The reverted-cherry mergency 2021.01.26

Timelines can interact in unexpected ways. When seemingly innocent merges yield unexpected results, we call these situations "mergencies" (merge-emergency).

Mergencies can easily arise in real-world situations! They are by no means limited to esoteric edge-cases. If you use git, you better be aware of this issue.

This post will demonstrate the problem with a simple real-world example.

Reverted cherry pick

Suppose that you've worked around a bug in a release branch, and cherry-picked the work-around in main. Later, after implementing a proper fix for the bug in main, you've reverted the work-around, which you no longer want.

Assuming that the work-around and fix do not conflict, what would happen if you would merge the release branch into main? Would the work-around still be reverted?

No! The reverted work-around will resurface if you are on main and git merge the release branch! (if you are skeptical about this claim, see example repo for proof)

Merge in several steps

On the other hand, if you split your merge to several steps, which is often useful for conflict resolution ergonomics, some merge sequences will result with the revert succeeding (demonstrated in example repo).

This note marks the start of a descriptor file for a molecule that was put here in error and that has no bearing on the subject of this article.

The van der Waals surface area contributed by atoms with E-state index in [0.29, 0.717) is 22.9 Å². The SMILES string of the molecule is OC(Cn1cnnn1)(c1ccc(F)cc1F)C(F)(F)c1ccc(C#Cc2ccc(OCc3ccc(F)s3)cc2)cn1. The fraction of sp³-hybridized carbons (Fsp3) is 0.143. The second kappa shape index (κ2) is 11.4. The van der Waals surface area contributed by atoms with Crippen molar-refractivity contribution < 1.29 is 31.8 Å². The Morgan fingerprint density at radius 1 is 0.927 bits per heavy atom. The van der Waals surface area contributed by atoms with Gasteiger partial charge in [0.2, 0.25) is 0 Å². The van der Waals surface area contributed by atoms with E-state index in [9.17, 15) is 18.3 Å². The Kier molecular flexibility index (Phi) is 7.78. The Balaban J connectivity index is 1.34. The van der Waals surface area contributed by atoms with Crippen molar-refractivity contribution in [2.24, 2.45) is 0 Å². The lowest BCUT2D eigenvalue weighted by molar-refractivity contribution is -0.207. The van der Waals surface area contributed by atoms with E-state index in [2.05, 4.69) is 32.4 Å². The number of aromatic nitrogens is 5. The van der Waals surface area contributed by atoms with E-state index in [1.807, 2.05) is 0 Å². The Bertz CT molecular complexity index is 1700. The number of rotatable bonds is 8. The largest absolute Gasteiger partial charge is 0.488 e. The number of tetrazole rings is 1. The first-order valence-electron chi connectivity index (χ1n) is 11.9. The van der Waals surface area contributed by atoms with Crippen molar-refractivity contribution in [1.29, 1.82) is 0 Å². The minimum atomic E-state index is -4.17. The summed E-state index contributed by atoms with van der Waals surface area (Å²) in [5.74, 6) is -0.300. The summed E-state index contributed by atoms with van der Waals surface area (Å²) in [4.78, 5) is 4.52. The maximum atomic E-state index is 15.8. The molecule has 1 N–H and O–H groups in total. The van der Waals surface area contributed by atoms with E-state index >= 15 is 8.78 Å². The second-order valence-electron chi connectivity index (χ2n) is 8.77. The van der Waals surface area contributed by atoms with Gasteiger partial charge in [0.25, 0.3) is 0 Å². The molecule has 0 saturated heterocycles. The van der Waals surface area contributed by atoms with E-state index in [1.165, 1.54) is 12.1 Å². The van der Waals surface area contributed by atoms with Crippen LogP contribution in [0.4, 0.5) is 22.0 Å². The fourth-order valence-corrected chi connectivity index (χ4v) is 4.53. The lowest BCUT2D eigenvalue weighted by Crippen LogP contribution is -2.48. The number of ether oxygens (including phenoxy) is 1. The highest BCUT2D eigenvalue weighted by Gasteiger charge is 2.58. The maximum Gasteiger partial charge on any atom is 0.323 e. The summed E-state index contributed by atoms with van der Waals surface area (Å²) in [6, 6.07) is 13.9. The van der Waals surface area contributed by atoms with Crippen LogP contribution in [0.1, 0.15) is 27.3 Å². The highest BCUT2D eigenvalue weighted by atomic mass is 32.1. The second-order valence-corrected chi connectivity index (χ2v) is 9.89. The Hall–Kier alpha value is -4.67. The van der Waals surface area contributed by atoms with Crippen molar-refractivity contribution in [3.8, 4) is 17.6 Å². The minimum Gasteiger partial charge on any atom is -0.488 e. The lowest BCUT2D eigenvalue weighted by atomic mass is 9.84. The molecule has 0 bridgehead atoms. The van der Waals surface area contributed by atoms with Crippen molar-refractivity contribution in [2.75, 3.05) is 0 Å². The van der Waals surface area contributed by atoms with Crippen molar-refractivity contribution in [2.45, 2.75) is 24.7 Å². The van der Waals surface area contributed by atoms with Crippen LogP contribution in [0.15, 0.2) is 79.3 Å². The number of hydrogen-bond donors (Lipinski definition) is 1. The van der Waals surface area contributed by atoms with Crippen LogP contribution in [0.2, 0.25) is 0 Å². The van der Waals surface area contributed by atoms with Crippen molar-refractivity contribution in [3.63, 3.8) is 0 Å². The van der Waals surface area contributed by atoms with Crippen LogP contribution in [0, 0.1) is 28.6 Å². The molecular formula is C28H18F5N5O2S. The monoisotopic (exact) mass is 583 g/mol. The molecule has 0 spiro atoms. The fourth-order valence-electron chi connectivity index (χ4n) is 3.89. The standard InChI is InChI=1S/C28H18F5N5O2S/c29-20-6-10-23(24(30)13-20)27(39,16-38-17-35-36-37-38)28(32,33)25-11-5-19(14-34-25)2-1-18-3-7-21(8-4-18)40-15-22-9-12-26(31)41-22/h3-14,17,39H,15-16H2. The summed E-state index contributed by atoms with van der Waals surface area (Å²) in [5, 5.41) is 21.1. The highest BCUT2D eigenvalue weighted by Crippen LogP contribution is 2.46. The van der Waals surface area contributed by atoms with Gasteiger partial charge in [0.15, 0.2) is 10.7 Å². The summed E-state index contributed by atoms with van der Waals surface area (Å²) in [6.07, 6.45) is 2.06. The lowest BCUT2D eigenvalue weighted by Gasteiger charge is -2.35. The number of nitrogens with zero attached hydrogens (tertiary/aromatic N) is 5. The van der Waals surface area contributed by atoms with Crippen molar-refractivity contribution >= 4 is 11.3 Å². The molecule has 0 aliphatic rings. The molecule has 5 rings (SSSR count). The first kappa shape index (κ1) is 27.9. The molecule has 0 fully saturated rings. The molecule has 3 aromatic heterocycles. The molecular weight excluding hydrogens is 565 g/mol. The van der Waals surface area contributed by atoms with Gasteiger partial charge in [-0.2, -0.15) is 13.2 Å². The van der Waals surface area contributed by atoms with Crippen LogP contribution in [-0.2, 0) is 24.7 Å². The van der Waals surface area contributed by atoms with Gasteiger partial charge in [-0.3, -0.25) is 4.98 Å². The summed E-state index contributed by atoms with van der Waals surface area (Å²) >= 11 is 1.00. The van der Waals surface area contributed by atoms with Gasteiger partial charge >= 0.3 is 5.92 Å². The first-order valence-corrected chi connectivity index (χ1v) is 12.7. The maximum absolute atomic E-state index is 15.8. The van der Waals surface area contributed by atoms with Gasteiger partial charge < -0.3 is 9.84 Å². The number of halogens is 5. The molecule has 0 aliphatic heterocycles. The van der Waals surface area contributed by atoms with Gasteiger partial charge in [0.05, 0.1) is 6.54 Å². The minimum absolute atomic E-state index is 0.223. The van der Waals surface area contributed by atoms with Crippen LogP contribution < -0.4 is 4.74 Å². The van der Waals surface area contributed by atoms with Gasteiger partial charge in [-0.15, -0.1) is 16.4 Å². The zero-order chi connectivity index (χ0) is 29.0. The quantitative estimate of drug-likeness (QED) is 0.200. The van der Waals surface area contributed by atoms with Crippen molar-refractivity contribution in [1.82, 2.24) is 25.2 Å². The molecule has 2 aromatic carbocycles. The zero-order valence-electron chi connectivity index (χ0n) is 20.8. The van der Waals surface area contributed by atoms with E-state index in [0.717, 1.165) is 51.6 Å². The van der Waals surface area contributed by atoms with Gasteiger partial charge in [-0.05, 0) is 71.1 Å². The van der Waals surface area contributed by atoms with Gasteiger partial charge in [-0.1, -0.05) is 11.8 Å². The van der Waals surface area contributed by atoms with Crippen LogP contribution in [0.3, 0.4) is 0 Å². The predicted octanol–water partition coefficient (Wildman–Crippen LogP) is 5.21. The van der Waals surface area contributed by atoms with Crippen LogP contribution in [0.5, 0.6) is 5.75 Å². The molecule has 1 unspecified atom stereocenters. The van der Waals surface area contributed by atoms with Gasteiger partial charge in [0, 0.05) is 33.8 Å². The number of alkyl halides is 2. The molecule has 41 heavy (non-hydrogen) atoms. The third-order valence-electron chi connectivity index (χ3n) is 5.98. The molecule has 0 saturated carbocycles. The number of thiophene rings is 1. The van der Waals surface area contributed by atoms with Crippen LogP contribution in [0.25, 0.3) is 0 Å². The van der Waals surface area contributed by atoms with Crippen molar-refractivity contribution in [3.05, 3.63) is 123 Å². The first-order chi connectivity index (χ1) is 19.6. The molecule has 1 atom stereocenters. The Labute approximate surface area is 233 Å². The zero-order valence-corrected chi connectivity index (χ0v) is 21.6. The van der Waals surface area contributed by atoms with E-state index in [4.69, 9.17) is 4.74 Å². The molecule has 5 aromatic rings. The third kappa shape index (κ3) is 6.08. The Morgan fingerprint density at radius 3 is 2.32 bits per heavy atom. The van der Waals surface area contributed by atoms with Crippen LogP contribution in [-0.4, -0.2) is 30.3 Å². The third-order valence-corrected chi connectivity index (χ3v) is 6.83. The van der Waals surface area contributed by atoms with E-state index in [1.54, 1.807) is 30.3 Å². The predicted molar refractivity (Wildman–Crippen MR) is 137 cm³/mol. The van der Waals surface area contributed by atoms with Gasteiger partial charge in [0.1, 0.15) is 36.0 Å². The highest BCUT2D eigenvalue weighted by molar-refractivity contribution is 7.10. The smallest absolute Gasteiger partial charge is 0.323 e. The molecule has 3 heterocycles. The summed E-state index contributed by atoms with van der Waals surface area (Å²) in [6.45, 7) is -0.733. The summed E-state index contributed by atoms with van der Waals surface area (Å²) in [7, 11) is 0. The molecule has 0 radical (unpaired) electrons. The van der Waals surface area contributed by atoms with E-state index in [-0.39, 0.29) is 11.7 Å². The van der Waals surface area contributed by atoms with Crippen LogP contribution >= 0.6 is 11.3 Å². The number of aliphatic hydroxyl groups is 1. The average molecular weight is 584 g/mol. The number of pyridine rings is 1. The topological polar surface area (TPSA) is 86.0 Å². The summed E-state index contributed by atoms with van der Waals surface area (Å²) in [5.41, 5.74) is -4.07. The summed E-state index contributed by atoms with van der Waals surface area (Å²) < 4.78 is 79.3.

In such tricky scenarios, at least anything involving reverts, you should verify that the results of the merge or rebase look right.

This situation is real


This post was inspired by a real situation encountered during the development of Pajam (btw, if you want to jam musically with your remote friends, give Pajam a try, it's fun!)

Can tooling solve the problem?

A completely different model: Darcs/Pijul

Theoretically, using Darcs or Pijul, alternative version-control systems with radically different branching models would alledgely solve this problem correctly. But contenders don't have the wide adoption nor probably the maturity of git, so I hadn't had the chance to try them out, so I cannot speak about them from experience.


git-imerge does successfully yield the correct merge result in our example. But unfortunately in other cases it yields incorrect merge results!

A new tool?

I'm considering creating a tool for safer merging. My general idea is that when an intermediate merge would change the merge result, it means that there's a manual decision/resolution required. A large obstacle for creating this tool is picking a name.

If such a tool already exists, please let me know!